Your intelligence teams may have noticed changes in their ability to access information from profiles on Facebook; inevitably this will impact on investigations and potentially the ability of defendants to identify dishonest claims.
The changes primarily affect the use of a Facebook search tool, known as “Graph Search”. A popular free to use site hosted a set of tools which enabled analysts to carry out automated searches quickly and simply, with only the inclusion of a user’s unique ID number. Specifically, these tools allowed images, comments, or posts made by a data subject to and from other accounts to be viewed. However, this site had suffered attacks and legal threats, which has ultimately lead to its shutdown.
Further sites depending on the Graph Search have also become obsolete due to its removal. Currently there is no official statement from Facebook regarding these changes. Practitioners have previously faced temporary downtime in the use of these tools but this time the downtime appears to be more permanent.
As a result of these recent changes many intelligence analysts and investigators will suffer a reduced ability to identify vital OSINT (Open Source Intelligence) information pertaining to data subjects; certainly all the more if those analysts are without the knowledge to conduct effective manual searches.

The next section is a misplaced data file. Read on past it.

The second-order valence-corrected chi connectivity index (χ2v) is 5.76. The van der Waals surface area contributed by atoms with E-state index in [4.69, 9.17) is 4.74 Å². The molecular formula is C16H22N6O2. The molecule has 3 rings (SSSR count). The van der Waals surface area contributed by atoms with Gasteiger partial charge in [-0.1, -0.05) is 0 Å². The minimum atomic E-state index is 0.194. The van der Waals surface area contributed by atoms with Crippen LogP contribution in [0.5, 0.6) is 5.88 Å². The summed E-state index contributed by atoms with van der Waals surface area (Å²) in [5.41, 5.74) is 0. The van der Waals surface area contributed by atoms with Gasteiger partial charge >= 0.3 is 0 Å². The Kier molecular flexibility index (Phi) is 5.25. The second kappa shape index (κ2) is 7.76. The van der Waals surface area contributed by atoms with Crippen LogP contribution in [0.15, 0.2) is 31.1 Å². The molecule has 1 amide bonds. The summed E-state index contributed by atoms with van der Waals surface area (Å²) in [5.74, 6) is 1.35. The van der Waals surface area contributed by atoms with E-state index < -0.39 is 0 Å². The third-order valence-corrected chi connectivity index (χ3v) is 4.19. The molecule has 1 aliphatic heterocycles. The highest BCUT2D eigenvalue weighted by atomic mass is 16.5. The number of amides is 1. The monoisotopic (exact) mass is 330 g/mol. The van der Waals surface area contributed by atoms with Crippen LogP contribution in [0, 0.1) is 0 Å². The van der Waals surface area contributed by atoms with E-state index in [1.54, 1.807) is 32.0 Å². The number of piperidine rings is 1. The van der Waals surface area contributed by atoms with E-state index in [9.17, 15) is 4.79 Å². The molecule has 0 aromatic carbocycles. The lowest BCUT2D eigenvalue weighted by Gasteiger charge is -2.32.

In the context of litigation and fraud, inadequate social media analysis may lead to the failure to identify:
Contradictory evidence regarding the alleged prognosis or restriction from an injury
Evidence of a data subject or company/business not incurring losses as alleged
Connections between parties involved in an incident.
Without these tools and the information they assist in obtaining a large number of analysts and firms will be hampered to defend claims brought about which appear to be fraudulent or dishonest.
In one recent case, an EL/PL matter concerned a claimant injured so badly he claimed to be unable to walk for 6 months. The claimant was in his 60s; typical of the claimant’s age demographic he was not active on Facebook (or social media in general). OSINT tools were able to identify content regarding the data subject from various other accounts.
Without OSINT tools or a detailed working knowledge of how to search social media manually crucial information will not be found – in this case the data subject was tagged or commented on a charity 10km walk he partook in 2 months post-accident; directly contradicting his own account.
Experienced analysts still have the ability to unearth otherwise hidden data and intelligence but without the use of these tools it certainly makes the investigations more complex. The changes implemented at Facebook make it crucial that OSINT searches are undertaken by experienced analysts with the ability to unearth otherwise hidden data and intelligence.